UNITED NATIONS (AP) — President Barack Obama's step-grandmother received an award Wednesday for her efforts to ensure that people in her Kenyan village get what she never had — the chance to go to school.
Sarah Obama, the 94-year-old matriarch of the Obama family, received the inaugural Women's Entrepreneurship Day Education Pioneer Award at the United Nations from 11-year-old Oscar nominee Quvenzhane Wallis. The young actress praised Obama's "generous spirit," ''enormous heart that defies boundaries ... (and) passion for education."
Among those whom Sarah Obama has helped are young pregnant girls, AIDS orphans and her stepson — Obama's father.
Sarah Obama was the second wife of Obama's grandfather and helped raise his father, Barack Obama Sr. They belong to the Luo tribe and she speaks Luo.
The president referred to her as "Granny" in his memoir, "Dreams from My Father," and described meeting her during his 1988 trip to his father's homeland and their awkwardness as they struggled to communicate. She came to his first inauguration in 2009, and he spoke about his "grandmother" again in his September speech to the U.N. General Assembly.
Sarah Obama will head to Washington on Thursday and remain in the United States until Nov. 25. She is likely to meet the president, but Debra Akello, the executive director of the new Mama Sarah Obama Foundation, said she doesn't know when "due to security reasons."
Sarah Obama recalled through Akello, who acted as her interpreter, that when she grew up, letters would arrive but she couldn't read them.
She said she didn't want her children to be illiterate, and so she made all her kids go to school.
She recalled pedaling the president's father six miles (nine kilometers) to school on the back of her bicycle every day from the family's home village of Kogelo to the bigger town of Ngiya to make sure he got the education that she never had.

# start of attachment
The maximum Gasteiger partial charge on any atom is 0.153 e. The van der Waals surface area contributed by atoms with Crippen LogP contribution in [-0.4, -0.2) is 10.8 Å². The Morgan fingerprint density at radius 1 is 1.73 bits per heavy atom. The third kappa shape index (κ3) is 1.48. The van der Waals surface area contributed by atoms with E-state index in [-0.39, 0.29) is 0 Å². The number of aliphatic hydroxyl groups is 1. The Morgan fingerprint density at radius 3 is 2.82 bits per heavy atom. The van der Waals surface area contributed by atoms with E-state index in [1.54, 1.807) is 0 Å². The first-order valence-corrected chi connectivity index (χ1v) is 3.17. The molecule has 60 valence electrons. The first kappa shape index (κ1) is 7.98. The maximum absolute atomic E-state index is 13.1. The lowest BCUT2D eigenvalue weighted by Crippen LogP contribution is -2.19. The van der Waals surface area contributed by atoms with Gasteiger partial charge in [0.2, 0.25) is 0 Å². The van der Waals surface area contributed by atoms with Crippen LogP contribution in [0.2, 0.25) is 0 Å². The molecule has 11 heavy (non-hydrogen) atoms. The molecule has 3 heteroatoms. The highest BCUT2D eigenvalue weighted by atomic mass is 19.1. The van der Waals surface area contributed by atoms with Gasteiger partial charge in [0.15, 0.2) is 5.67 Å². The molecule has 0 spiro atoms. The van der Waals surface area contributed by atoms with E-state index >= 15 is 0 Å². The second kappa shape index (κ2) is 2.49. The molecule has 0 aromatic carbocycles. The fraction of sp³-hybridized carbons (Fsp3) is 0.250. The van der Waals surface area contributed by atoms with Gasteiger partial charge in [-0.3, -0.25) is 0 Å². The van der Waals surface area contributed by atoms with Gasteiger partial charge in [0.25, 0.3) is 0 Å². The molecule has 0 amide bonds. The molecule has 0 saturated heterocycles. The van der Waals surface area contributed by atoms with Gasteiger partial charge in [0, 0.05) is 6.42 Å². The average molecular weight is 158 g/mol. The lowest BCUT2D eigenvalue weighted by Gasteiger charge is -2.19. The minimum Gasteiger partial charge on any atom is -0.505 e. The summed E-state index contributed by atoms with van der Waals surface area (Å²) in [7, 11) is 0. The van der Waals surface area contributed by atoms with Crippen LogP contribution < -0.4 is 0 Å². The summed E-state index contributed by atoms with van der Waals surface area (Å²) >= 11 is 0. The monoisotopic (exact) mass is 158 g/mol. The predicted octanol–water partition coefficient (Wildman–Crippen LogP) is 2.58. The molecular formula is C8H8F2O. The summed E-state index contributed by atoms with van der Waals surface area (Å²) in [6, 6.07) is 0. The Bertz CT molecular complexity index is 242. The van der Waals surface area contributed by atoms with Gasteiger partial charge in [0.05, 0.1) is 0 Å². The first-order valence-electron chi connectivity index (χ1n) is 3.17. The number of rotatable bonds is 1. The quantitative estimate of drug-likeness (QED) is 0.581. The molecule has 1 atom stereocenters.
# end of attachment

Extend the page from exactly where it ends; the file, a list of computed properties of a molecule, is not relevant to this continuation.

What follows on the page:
"I love education," Sarah Obama said, because children "learn they can be self-sufficient," especially girls who too often had no opportunity to go to school.
"If a woman gets an education she will not only educate her family but educate the entire village," she said.
For decades, Sarah Obama has helped orphans, raising some in her home, Akello said. The foundation helps ensure that they have enough to eat and get an education — providing school supplies, uniforms, basic medical needs and school fees.
Accepting the award, Sarah Obama said she is "living on borrowed time" and is in the United States promoting her "legacy plan" for a modern education and health complex in Kogelo that she would like to see finished before she leaves this world.
The foundation has already raised $100,000 of the $250,000 needed for the first part of building — a new Early Childhood Development Center.
The other pieces of her $12 million vision include rehabilitating the dilapidated Senator Barack Obama primary and secondary schools renamed for the president after he visited Kogelo as a senator in 2006, modernizing a modest clinic, and building a vocational center to teach youngsters who can't go to college skills such as information technology, tailoring and carpentry.